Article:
• A BCP can benefit your business overall just by taking the time to look at how you do things. Sometimes there are inadequacies in your operation that aren’t identified, or worked on, until you take the time to examine how you conduct business. Tampa Bay Regional Planning Council found that the planning process enables companies to identify vulnerabilities in its operations and processes. It presents an opportunity for a business to improve it’s procedures and practices, in addition to increasing its resilience to interruption.
  • A BCP sounds a lot tougher than what it has to be. Don’t avoid working on a plan because you think it will take too many hours toiling over the who, what and where. I recently had a real life experience with lack of BCP. Florida client story. A BCP is a clear, logical and practical plan to support your business during interruption. If a crisis turns into an unplanned interruption – your continuity plan will guide you to the fastest recovery.
  • In New England we face weather ranging from snow, ice and tropical storms yearly. It is these occurrences that give us historical information on what has occurred in the past that will likely happen again. If yearly you are impacted by trees falling on your building, flooding or utility outages, then consider what you can do differently to avoid the downtime. Question: Based on feedback from independent insurance agencies and the local fire departments – what is the number one risk in NH? Flooding. What types of flooding do you think of?
  • However, weather related disasters are a little more than 50% of the interruptions that happen everyday. More likely it is isolated events that will be more apt to occur. Burst pipes, electrical shortages, human error, vehicle accidents, lightning, power surges, network failure, smoke damage, faulty sprinklers, theft and virus. STORY OF FORKLIFT HITTING SPRINKLER SYSTEM Agility Recovery reports three growing risks to businesses. Supply chain disruption, workplace violence and cyber security. Just this past month there was an article in Business NH Magazine that addressed “Preventing Violence at Work”. SHOW ARTICLE Cyber security breach can strike at any given moment knocking your business off line for days; would you be able to respond to this disaster?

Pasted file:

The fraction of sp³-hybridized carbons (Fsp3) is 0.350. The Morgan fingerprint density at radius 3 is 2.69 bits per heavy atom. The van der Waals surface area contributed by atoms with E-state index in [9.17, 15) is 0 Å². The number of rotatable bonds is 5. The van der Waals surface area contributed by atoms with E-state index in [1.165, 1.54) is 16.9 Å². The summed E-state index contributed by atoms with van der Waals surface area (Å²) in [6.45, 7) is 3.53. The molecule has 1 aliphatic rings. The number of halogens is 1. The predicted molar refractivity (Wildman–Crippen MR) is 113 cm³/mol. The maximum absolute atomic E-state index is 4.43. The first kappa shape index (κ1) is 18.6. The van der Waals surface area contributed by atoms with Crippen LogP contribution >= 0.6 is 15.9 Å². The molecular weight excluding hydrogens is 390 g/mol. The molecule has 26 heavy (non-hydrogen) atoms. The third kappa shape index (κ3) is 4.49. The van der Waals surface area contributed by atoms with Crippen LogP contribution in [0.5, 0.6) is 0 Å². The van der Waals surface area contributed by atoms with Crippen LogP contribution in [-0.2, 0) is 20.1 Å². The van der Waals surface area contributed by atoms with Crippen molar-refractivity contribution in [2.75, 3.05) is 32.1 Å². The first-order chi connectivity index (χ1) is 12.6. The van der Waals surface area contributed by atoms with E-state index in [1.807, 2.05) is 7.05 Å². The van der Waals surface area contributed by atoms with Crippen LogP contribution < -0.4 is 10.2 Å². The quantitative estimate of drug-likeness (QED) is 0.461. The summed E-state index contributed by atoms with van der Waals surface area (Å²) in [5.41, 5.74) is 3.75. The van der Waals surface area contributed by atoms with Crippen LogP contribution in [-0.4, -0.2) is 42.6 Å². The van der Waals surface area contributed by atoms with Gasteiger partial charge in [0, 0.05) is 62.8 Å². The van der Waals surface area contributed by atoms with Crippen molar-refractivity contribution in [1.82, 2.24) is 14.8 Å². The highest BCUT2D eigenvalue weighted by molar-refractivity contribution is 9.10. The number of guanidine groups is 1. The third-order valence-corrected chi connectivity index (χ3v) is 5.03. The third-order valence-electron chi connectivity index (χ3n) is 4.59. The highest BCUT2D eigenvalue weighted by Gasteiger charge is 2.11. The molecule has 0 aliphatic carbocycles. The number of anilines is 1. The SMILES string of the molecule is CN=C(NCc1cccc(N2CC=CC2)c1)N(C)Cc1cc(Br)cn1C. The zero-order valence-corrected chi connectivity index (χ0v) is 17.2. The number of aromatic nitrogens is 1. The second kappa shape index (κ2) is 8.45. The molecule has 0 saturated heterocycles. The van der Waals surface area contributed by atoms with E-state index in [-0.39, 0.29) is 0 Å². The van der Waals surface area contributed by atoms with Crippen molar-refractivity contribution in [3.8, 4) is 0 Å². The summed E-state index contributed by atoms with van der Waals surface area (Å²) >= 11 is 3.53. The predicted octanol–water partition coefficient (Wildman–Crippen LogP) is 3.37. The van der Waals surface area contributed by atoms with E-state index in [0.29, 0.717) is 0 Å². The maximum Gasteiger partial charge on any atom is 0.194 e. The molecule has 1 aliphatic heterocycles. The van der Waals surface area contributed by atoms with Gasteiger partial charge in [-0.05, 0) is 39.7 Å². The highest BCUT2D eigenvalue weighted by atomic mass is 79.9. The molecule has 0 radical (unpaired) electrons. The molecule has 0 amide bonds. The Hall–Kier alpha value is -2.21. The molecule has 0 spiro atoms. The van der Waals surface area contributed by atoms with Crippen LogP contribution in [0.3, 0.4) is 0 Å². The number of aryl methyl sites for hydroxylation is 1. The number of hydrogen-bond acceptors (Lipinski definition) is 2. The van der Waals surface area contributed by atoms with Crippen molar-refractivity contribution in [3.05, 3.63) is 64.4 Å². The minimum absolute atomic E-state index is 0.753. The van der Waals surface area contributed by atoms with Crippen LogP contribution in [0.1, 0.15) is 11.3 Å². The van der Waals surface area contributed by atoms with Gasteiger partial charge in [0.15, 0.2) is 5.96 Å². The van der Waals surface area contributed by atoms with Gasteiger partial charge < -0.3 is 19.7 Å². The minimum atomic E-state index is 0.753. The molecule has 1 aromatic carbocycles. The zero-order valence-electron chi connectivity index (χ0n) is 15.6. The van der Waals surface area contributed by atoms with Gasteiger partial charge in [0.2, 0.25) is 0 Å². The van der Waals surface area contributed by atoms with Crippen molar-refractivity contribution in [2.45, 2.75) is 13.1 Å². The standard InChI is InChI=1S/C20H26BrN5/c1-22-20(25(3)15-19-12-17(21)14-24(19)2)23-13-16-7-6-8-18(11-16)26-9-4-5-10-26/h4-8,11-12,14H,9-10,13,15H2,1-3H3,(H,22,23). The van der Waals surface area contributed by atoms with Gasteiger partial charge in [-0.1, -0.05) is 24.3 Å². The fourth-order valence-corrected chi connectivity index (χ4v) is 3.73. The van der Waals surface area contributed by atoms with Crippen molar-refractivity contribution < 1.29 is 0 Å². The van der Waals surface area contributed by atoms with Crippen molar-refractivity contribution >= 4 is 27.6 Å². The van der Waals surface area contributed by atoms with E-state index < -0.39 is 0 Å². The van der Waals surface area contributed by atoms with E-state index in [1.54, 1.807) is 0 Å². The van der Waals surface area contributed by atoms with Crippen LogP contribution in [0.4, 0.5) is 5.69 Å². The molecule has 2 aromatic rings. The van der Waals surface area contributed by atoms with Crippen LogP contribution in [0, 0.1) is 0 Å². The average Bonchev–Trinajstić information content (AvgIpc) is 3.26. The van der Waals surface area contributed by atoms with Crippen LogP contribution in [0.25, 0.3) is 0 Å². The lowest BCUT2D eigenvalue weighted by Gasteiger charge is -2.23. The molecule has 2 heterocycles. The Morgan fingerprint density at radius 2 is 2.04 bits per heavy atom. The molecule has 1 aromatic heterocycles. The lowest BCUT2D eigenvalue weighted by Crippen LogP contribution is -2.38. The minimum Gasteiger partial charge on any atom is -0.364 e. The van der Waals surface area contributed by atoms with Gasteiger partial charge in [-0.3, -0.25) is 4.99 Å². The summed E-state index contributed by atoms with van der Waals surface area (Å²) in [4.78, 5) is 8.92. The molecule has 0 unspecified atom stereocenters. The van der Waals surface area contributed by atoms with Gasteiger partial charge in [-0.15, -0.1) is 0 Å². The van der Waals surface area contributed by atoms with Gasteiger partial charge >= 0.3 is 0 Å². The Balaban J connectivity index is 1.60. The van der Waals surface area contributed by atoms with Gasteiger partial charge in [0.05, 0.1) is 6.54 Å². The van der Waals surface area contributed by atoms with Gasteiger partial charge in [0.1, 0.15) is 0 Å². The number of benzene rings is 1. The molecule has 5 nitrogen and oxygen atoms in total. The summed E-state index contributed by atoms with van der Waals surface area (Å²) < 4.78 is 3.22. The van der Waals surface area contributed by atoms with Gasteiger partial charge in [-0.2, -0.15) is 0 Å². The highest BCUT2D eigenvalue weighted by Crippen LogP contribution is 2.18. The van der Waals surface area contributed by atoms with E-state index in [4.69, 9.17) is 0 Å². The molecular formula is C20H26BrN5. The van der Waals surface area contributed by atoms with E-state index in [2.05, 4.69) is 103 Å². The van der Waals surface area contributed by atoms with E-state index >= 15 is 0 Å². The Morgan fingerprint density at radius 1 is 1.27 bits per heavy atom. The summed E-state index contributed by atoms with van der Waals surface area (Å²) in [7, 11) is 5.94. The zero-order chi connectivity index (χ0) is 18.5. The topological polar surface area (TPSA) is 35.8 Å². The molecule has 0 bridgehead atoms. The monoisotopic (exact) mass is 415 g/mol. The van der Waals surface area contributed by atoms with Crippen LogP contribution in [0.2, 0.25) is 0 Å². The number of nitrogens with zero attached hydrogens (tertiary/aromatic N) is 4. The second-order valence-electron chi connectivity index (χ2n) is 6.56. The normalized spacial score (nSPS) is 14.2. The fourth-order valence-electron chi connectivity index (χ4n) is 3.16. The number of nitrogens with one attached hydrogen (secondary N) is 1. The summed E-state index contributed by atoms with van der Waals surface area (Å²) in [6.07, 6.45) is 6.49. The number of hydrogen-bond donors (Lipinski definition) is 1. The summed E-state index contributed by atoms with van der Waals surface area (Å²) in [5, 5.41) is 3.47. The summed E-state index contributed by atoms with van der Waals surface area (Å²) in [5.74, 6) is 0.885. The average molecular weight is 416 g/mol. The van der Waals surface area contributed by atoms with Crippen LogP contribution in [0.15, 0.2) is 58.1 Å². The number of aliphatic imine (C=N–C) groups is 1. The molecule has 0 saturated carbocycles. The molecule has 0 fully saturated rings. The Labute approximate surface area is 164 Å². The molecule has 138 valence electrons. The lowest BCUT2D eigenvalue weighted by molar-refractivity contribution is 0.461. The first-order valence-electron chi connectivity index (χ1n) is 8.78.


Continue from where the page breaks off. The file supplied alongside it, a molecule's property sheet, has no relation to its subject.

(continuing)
• As adult learners we are more able to process information if we are engaged in the topic. So, let’s begin by getting you involved. I am handing out a business continuity planning worksheet that will get your mind thinking. There are 10 questions to consider when putting together your continuity plan. Please take notes …. jot down your thoughts. The process to creating your plan starts here and down. Don’t think if disaster strikes others will help me. There’s little money available from federal, state and your community. Your survival is up to you. If you walk away with a nugget of information that will be applied back in the workplace – then you’ve taken the first step in protecting your business. So, let’s get started.